The banking sector is under pressure to maintain a minimum interest rate set by Bangladesh Bank (BB) on term deposits and manage surplus liquidity as credit growth is yet to reach the expected level.
Bangladesh Bank’s recent financial report shows that the total liquid assets of the scheduled banks stood at Tk 4.44 trillion in July 2021 from Tk 4.49 trillion in June 2021. The minimum required liquid asset of the scheduled banks in July 2021 was Tk 2.20 trillion.
Sector insiders have said the banks are bearing the brunt of excess liquidity since the central bank is following an expansionary monetary policy to support the supply of low-cost funds to increase credit disbursement.
“This is a problem that banks have to provide interest on term deposit at a time when the investment demand has dropped despite low interest rates. It is difficult for banks to maintain the interest rate in line with the inflation margin,” said a managing director of a fourth-generation private bank, wishing not to be named.
He said fixing the minimum interest rate on deposits does not help the banking sector, it should be determined by the market situation.
He said the BB’s expansionary monetary policy pushed the inter-bank call money rate to 1.85 percent in September from 1.79 percent in August this year.
According to the BB monthly statement of September 2021, net foreign assets and net domestic assets of the banking system increased by 20.17 percent and 9.07 percent respectively at the end of August 2021 compared to their levels in August 2020.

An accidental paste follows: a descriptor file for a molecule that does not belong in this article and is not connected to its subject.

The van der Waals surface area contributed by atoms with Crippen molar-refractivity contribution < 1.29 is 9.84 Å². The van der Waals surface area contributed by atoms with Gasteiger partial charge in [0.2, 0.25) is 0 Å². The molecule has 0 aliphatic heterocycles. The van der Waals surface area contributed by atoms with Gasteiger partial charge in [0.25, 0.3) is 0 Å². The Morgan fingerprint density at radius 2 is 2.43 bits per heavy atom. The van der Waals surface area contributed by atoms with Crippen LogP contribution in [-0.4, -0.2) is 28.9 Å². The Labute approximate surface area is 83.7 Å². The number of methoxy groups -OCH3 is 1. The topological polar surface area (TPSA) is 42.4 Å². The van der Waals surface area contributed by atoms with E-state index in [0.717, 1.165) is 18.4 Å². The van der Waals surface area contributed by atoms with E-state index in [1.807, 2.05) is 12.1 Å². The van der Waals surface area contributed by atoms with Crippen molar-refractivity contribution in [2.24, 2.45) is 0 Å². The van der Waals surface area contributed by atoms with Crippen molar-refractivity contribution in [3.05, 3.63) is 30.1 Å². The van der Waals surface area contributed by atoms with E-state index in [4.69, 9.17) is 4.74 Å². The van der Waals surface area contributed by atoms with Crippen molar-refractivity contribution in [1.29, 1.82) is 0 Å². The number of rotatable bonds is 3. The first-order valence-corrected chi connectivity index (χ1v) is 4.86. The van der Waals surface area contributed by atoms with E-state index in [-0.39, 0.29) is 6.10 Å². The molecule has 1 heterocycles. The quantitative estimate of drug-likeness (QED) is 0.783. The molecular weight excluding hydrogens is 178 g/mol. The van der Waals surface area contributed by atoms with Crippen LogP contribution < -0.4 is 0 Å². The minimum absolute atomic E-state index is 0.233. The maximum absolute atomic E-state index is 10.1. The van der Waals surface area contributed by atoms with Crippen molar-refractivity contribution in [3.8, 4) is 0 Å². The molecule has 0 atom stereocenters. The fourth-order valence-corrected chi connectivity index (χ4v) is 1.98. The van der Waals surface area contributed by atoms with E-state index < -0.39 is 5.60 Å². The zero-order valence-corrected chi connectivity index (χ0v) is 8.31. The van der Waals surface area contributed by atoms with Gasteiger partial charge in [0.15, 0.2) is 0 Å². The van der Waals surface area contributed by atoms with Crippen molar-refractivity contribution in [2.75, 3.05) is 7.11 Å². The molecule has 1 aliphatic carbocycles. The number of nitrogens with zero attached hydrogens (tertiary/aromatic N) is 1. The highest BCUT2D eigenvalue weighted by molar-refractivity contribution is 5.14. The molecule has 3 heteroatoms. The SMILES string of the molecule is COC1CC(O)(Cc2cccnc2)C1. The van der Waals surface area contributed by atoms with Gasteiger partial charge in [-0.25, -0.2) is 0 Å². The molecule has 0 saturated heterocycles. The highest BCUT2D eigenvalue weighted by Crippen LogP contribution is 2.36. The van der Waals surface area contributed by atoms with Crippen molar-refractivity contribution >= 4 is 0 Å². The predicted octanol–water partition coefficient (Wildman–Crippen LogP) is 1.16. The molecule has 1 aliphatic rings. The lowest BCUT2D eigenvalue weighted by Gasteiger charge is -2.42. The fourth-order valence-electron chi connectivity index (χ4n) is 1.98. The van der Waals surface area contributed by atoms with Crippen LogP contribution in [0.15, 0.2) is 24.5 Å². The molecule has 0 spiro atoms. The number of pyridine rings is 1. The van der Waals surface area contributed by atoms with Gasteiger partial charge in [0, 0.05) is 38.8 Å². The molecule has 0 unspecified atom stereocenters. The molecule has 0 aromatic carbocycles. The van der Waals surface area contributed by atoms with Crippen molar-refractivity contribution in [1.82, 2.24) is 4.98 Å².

In the monetary policy statement, the central bank emphasized pushing private credit growth to 11 percent by the end of December and 14.80 percent by the end of June FY22.
Though the private credit growth has increased in August this year, the growth missed the target.
Former Bangladesh Bank governor Dr. Saleh Uddin Ahmed said BB should encourage banks to invest in the productive sectors by withdrawing more liquidity from the market.
“Usually the central bank withdraws such excess liquidity through bills/bonds to create demand in the money market, and the depositors will get more interest/profit if banks invested money in the productive sectors,” he said.
He also suggested bringing pace in credit disbursement as per the target set by a monetary policy which will help create demand for money and yields (interest) also. BB Executive Director and spokesperson Md. Serajul Islam on Thursday told the Daily Sun that excess liquidity in the banking industry increased due to lower private-sector credit demand owing to the COVID-19 pandemic and injection of funds under the stimulus packages.
The central bank meanwhile started withdrawing excess liquidity through 14-Day, 30-Day, 91-Day, 182-Day, and 364-day treasury bills and bonds to increase the demand in the money market, he said.
The central bank has lifted around Tk 800 billion so far from the money market through bills and bonds.